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New laws in Illinois aim to prevent e-cigs from being sold to minors

The laws make it more difficult to advertise to minors and sell to them

MOLINE, Ill. — Two new laws in Illinois were passed to make it harder for minors to access vaping products.

The two laws focus on a few different things; the first one prohibits ads from using cartoon characters, video game characters, and popular children's media from promoting e-cigarettes.

It also makes it harder to buy e-cigarettes online. Buyers will now have to use a credit card or check in the buyer’s name. The second law allows the Department of Human Services to do compliance checks and carry out sting operations to make sure no sales are being carried out to underagers.

In Moline, a local vape shop called "The Vaporosity" gets most of its clientele from ex-cigarette smokers. Owner Patti Dee Altobelli says she always makes sure to card those who look young. 

“I’ve seen kids with full beards in here who are only 19. So, I tell my employees, and have the same rules for myself, if they even look like they’re under 40, card them," she said.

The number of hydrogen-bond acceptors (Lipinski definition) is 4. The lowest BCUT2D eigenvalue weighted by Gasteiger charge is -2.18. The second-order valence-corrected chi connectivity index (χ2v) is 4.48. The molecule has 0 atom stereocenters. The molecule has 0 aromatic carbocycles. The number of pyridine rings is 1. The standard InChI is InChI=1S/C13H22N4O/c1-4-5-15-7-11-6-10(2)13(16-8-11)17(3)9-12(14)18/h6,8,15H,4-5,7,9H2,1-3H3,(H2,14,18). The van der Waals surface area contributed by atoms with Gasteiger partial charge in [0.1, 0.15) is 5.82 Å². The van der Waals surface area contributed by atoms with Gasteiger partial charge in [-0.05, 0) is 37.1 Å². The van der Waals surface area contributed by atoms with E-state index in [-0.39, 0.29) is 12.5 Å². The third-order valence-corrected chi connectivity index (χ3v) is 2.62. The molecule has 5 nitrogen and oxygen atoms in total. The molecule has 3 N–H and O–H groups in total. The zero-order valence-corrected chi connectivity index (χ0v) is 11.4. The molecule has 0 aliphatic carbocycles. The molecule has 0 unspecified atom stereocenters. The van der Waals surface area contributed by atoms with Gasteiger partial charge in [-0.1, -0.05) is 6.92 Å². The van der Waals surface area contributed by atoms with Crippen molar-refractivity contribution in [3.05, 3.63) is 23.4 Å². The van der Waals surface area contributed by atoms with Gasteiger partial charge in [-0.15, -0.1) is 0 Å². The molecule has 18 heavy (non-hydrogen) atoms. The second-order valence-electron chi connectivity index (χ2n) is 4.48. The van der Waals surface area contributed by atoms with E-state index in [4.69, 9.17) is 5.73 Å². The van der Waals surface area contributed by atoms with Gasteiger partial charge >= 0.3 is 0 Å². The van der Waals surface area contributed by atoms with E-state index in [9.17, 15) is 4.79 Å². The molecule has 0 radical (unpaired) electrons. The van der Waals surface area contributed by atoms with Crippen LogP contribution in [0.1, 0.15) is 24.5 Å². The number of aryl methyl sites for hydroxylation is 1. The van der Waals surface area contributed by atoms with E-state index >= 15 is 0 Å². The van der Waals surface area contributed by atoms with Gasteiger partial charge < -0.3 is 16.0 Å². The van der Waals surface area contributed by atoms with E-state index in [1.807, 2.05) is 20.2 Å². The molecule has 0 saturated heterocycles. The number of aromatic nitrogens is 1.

There are calendars posted all around the store to remind employees and make date checking easy. 

You have to be 21 in Illinois to buy e-cigarettes in Illinois, and it’s been that way since 2019. Altobelli says it’s not about any kind of promotion at her shop.

“We don’t promote to anybody to start e-cigarettes, or to buy it," said Altobelli. "We’re heavy with the carding too, for sure.”

Altobelli knows it’s impossible to completely cut off access to any illegal products for minors, but as far as she’s concerned, this bill is a step to make it harder for minors to access the products everywhere. 

“They’re not going to get it in here," she said. "They can get it some other way or somewhere else, but not here.”